FOUR-YEAR-OLD Moomin now has only his father’s portrait to hold on to. His father, Nazir Ahmed Sheikh, a former Jammu & Kashmir Liberation Front (JKLF) militant, was awarded a life sentence by a TADA court on 2 December, after he had already spent 17 years in jail.
It doesn’t seem to have sunk in for Parveena Bano, too, that her husband is set to spend the rest of his life behind bars. “I have no source of income and I have to bring up a child,” says Bano.
Sheikh was awarded the sentence along with another JKLF militant Showkat Ahmad Khan, for the murder of a BSF personnel in 1990. In all, 29 former militants have been awarded life sentences, and five others, including Parliament attack convict Afzal Guru, have been slapped with the death sentence.
But with Sheikh and Khan, even the TADA court stated that “the participation of the accused in the case was proved mainly on the basis of their confessional statements, not by any direct evidence”. Slamming the sentences in a press conference, JKLF chief Yasin Malik said it went against the spirit of his decision in 1994 to unilaterally disarm his outfit. He called for a shutdown on 10 December, which was supported by most separatist groups.
What has lent these convictions their dramatic edge is the JK High Court’s 10 November judgment in Muslim League leader Qasim Faktoo’s case, that life sentence means incarceration for whole life. Faktoo, husband of hardline separatist leader Asiya Andrabi, is the state’s longest serving separatist prisoner, having spent more than 20 years in jail. Faktoo was convicted by the Supreme Court for the murder of human rights activist Hriday Nath Wanchoo, in 1991.
It’s the sudden spurt in life terms in the last few years that has made the separatists suspicious. “Over two decade old cases are being reopened, and Kashmiris implicated with false charges. Why is New Delhi pushing us to the wall?” Malik said. He called on the country’s civil society to raise their voice. “In the 1990s, they (civil society) used to say if Kashmiris give up armed struggle, they will be allowed to live peacefully. Civil society should come clean over the new policy of New Delhi.”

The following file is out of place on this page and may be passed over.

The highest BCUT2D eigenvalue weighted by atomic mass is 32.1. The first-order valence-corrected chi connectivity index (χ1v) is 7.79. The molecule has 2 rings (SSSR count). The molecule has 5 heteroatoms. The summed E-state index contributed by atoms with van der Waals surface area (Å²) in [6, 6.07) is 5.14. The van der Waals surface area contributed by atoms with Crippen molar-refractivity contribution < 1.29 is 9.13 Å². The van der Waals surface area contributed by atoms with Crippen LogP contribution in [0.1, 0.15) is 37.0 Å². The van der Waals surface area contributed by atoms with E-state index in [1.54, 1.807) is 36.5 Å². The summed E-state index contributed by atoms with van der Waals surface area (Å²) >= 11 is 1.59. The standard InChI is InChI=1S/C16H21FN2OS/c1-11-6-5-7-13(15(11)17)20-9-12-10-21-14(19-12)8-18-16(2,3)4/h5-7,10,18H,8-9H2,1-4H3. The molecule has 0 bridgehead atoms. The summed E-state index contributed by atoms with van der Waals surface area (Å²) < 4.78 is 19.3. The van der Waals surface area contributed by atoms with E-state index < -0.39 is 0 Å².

According to sources in the Hurriyat, there are dozens more in the state who face the prospect of life imprisonment. “We know all these cases are flawed, based on confessional statements drawn under torture,” says Bashir Ahmad Bhat, vicepresident of JKLF, which now plans to start a ‘Jail Bharo’ campaign.
With JKLF chief Malik also facing trial in a TADA court for the abduction of Rubaiya Sayeed, daughter of former J&K chief minister Mufti Sayeed, and killing of five Air Force personnel in the early 90s, the convictions are being seen as a message by the government for the senior leaders to fall in line. “It’s to deal a final blow to the separatist movement, especially since Kashmir is looking at the 2014 polls. The Congress is sacrificing us to better its tally in Parliament,” says Hurriyat leader Ayaz Akber. “But it won’t happen. These convictions will only rally people more around the Kashmir cause. The (convicted) youth are our living martyrs.”
The J&K government has tried to wash its hands of the matter. “We can’t challenge the court’s verdict,” says state Law Minister Ali Muhammad Sagar, while declining to comment whether the government would consider withdrawing cases against the militants. “But the convicts can file an appeal against the judgments in the higher courts,” he adds.
Riyaz Wani is a Special Correspondent with Tehelka.